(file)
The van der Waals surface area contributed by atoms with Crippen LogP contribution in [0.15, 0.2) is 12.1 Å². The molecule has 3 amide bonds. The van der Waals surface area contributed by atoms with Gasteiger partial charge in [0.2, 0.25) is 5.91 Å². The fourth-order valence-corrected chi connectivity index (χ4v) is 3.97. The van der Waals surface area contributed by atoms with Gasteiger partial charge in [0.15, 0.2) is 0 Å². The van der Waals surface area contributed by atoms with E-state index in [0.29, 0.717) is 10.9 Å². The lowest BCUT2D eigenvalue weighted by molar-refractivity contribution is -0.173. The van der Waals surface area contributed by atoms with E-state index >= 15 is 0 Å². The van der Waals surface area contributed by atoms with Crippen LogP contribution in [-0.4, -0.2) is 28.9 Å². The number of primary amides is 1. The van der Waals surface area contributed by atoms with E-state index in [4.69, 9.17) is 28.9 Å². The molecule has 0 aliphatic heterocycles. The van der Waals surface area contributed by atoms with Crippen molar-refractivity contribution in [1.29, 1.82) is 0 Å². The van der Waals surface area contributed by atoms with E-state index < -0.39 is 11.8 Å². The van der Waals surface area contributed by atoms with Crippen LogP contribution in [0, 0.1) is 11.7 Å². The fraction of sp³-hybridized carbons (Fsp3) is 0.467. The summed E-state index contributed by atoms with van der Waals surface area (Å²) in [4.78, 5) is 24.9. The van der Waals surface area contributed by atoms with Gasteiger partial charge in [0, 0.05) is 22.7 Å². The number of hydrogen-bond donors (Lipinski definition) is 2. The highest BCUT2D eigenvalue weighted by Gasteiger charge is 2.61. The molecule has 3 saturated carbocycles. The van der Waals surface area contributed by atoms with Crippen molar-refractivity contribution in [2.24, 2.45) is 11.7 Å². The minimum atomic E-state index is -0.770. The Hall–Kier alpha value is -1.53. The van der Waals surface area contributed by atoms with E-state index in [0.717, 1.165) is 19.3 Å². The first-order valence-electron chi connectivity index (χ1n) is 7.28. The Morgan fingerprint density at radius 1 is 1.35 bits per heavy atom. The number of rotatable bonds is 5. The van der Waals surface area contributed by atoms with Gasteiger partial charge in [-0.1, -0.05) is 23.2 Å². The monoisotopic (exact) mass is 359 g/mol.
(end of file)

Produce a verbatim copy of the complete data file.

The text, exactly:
The van der Waals surface area contributed by atoms with Crippen LogP contribution in [0.15, 0.2) is 12.1 Å². The molecule has 3 amide bonds. The van der Waals surface area contributed by atoms with Gasteiger partial charge in [0.2, 0.25) is 5.91 Å². The fourth-order valence-corrected chi connectivity index (χ4v) is 3.97. The van der Waals surface area contributed by atoms with Gasteiger partial charge in [0.15, 0.2) is 0 Å². The van der Waals surface area contributed by atoms with E-state index in [0.29, 0.717) is 10.9 Å². The lowest BCUT2D eigenvalue weighted by molar-refractivity contribution is -0.173. The van der Waals surface area contributed by atoms with E-state index >= 15 is 0 Å². The van der Waals surface area contributed by atoms with Crippen LogP contribution in [-0.4, -0.2) is 28.9 Å². The number of primary amides is 1. The van der Waals surface area contributed by atoms with E-state index in [4.69, 9.17) is 28.9 Å². The molecule has 0 aliphatic heterocycles. The van der Waals surface area contributed by atoms with Crippen molar-refractivity contribution in [1.29, 1.82) is 0 Å². The van der Waals surface area contributed by atoms with E-state index < -0.39 is 11.8 Å². The van der Waals surface area contributed by atoms with Crippen LogP contribution in [0, 0.1) is 11.7 Å². The fraction of sp³-hybridized carbons (Fsp3) is 0.467. The summed E-state index contributed by atoms with van der Waals surface area (Å²) in [4.78, 5) is 24.9. The van der Waals surface area contributed by atoms with Gasteiger partial charge in [0, 0.05) is 22.7 Å². The number of hydrogen-bond donors (Lipinski definition) is 2. The highest BCUT2D eigenvalue weighted by Gasteiger charge is 2.61. The molecule has 3 saturated carbocycles. The van der Waals surface area contributed by atoms with Crippen molar-refractivity contribution in [2.24, 2.45) is 11.7 Å². The minimum atomic E-state index is -0.770. The Hall–Kier alpha value is -1.53. The van der Waals surface area contributed by atoms with E-state index in [0.717, 1.165) is 19.3 Å². The first-order valence-electron chi connectivity index (χ1n) is 7.28. The Morgan fingerprint density at radius 1 is 1.35 bits per heavy atom. The number of rotatable bonds is 5. The van der Waals surface area contributed by atoms with Gasteiger partial charge in [-0.1, -0.05) is 23.2 Å². The monoisotopic (exact) mass is 359 g/mol.